for John 15:1-8 - I
Am The True Vine
It is fascinating to me that in our Protestant
religious culture, such a strong emphases is placed upon literal interpretation.
Interestingly, Jesus so often did not speak literally, but figuratively. He
spoke in allegories and images. He painted word pictures. Instead of literally
coming out and saying what he meant, he so often would tell a story and let
people draw their own conclusion. Indeed, these hidden messages of Jesus
frequently frustrated his disciples. They wished that he would speak literally
and not be quite so subtle.
This morning we take a look at one of the "I Am" sayings of
Jesus. Jesus said: I am the true vine. Now, even the most ardent fundamentalist
has to agree that when Jesus spoke these words he was not speaking literally.
Obviously, if we are to understand what Jesus was getting
at here, we must look beyond the surface and do some exploring. We have to go
beyond the actual words and discover Jesusí meaning.
When Jesus spoke about vineyards, the people of Judea knew
what he was talking about. It was an industry that had been carefully cultivated
throughout the country for centuries. It was crucial because it was a cash crop
as opposed to grain, which was raised purely for consumption. In early America
the essential crop was corn, but the cash crop was tobacco. It was, therefore,
vital to the economy of the land.
Quite frankly I must admit that I know very little about
the particulars of the wine industry. In preparation for this sermon I did some
reading in this area and it was really quite fascinating. The vines are a very
rugged crop in a way and in another sense it is a very delicate fruit and
requires being treated with kid gloves. A young vine is not permitted to bear
fruit for the first three years. It is therefore drastically pruned in December
and January to preserve its energy. The particular branches that do not bear
fruit are cut out to further conserve the energy of the plant. If this constant
cutting back was not done, the result would be a crop that was not up to its
So when Jesus spoke about vineyards certainly the people
could identify with that metaphor, even as a person in Iowa would know about
corn, or in Mississippi about cotton. It didn't make any difference whether or
not you were in that business. You had grown up around it enough that you would
still be familiar with it.
But there is something else that these listeners would most
A vineyard was the symbol of the nation. In America we
might think of amber waves of grain, but in Judea they thought of their nation
as a vineyard. It was a kind of national identity. Over and over again in the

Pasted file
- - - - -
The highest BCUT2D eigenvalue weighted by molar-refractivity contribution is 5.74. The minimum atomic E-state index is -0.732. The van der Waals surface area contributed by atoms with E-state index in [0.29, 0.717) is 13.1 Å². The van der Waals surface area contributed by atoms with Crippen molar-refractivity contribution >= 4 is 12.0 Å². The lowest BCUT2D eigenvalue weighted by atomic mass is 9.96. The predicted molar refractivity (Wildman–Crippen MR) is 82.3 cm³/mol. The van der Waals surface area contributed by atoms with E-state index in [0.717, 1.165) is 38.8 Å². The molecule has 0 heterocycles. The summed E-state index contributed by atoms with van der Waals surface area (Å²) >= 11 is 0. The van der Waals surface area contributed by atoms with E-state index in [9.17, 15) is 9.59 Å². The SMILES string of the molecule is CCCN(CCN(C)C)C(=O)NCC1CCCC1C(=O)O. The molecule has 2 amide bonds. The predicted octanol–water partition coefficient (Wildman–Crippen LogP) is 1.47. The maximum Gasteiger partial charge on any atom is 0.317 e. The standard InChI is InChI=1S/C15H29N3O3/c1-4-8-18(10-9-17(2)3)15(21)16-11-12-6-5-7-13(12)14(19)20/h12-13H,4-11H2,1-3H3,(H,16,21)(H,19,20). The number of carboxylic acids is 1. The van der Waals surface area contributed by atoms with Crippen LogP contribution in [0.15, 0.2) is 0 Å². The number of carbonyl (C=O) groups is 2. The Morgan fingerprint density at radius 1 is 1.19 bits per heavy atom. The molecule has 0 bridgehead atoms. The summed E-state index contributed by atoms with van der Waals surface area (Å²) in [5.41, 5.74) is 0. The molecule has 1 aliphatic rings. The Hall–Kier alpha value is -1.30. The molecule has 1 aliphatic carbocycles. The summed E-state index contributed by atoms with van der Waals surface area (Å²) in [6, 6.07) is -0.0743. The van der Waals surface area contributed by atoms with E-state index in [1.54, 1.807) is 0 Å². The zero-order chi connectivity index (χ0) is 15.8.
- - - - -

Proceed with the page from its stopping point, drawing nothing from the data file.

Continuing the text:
Old Testament, Israel is pictured as the vine or the vineyard of God.
Isaiah the prophet pictured Israel as the vineyard of God.
He said: The vineyard of the Lord of hosts is the house of Israel. In Jeremiah,
we read God referring to his chosen people in this way: I planted you as a
choice vine. Hosea spoke a word of judgment when he said: Israel has become an
empty vine. In the Psalms we read that God compares Israel to a vine that came
out of Egypt. Josephus, the Roman historian, informs us that over the Temple in
Jerusalem was carved an exquisite, gold leaf grapevine. It stood as a symbol of
national unity. Israel itself was, in the eyes of its people, the true vine,
whose roots ran all the way back to Abraham, Isaac and Jacob.
In Jesus analogy, he likened himself to a vine, while the
fruit bearing branches here are the disciples. God the farmer is depicted as the
one who cultivates the vineyard. He waters and tends the soil, so that the vine
is properly nourished. He takes pride in his crop. But this means that he also
prunes the vines and removes the dead wood. The grapes hang on to the branches.
What Jesus is saying is clear. The disciples should receive their strength from
Jesus. He is the true vine. If they break away from him, they will be like
unproductive branches and die and bear no fruit. They then will have to be
What can we make of this analogy in terms of our daily
life? What does it mean to be Godís vineyard?
First, it means we must bear fruit for the Kingdom of
Secondly, it means there is such a thing as an
Third, it means we must cultivate a relationship with
rest of this sermon following the outline can be obtained by joining
eSermons.com. When you sign up you will get immediate access. Sermon Prep
are offered by www.sermons.com